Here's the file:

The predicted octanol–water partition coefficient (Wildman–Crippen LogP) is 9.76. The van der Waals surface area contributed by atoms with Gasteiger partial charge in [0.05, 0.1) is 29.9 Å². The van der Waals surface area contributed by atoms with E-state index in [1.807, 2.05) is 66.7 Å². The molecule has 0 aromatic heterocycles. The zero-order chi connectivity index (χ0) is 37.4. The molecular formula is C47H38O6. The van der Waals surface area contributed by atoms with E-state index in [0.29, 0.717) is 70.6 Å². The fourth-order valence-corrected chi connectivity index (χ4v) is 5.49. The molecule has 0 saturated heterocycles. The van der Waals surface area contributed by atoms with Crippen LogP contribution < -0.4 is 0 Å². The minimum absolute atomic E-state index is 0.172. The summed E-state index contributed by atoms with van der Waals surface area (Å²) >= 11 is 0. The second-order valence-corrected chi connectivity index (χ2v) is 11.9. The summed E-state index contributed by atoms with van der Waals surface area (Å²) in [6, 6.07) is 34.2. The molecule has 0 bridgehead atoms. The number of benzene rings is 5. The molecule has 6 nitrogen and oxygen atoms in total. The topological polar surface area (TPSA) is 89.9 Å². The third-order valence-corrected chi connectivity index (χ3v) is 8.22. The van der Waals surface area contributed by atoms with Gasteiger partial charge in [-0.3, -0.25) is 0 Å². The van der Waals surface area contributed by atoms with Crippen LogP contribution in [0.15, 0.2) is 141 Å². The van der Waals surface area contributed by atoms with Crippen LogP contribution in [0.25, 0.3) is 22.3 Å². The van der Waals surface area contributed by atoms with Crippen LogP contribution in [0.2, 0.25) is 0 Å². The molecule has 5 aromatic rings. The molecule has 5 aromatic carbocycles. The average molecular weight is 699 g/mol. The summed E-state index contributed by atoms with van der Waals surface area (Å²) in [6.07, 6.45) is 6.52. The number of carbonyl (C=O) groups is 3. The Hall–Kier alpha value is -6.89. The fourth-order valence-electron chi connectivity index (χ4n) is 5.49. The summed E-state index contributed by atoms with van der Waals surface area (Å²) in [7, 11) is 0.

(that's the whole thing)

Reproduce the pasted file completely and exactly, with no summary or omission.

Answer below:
The predicted octanol–water partition coefficient (Wildman–Crippen LogP) is 9.76. The van der Waals surface area contributed by atoms with Gasteiger partial charge in [0.05, 0.1) is 29.9 Å². The van der Waals surface area contributed by atoms with E-state index in [1.807, 2.05) is 66.7 Å². The molecule has 0 aromatic heterocycles. The zero-order chi connectivity index (χ0) is 37.4. The molecular formula is C47H38O6. The van der Waals surface area contributed by atoms with E-state index in [0.29, 0.717) is 70.6 Å². The fourth-order valence-corrected chi connectivity index (χ4v) is 5.49. The molecule has 0 saturated heterocycles. The van der Waals surface area contributed by atoms with Crippen LogP contribution < -0.4 is 0 Å². The minimum absolute atomic E-state index is 0.172. The summed E-state index contributed by atoms with van der Waals surface area (Å²) >= 11 is 0. The second-order valence-corrected chi connectivity index (χ2v) is 11.9. The summed E-state index contributed by atoms with van der Waals surface area (Å²) in [6, 6.07) is 34.2. The molecule has 0 bridgehead atoms. The number of benzene rings is 5. The molecule has 6 nitrogen and oxygen atoms in total. The topological polar surface area (TPSA) is 89.9 Å². The third-order valence-corrected chi connectivity index (χ3v) is 8.22. The van der Waals surface area contributed by atoms with Gasteiger partial charge in [-0.3, -0.25) is 0 Å². The van der Waals surface area contributed by atoms with Crippen LogP contribution in [0.15, 0.2) is 141 Å². The van der Waals surface area contributed by atoms with Crippen LogP contribution in [0.25, 0.3) is 22.3 Å². The van der Waals surface area contributed by atoms with Crippen LogP contribution in [0.2, 0.25) is 0 Å². The molecule has 5 aromatic rings. The molecule has 5 aromatic carbocycles. The average molecular weight is 699 g/mol. The summed E-state index contributed by atoms with van der Waals surface area (Å²) in [6.07, 6.45) is 6.52. The number of carbonyl (C=O) groups is 3. The Hall–Kier alpha value is -6.89. The fourth-order valence-electron chi connectivity index (χ4n) is 5.49. The summed E-state index contributed by atoms with van der Waals surface area (Å²) in [7, 11) is 0.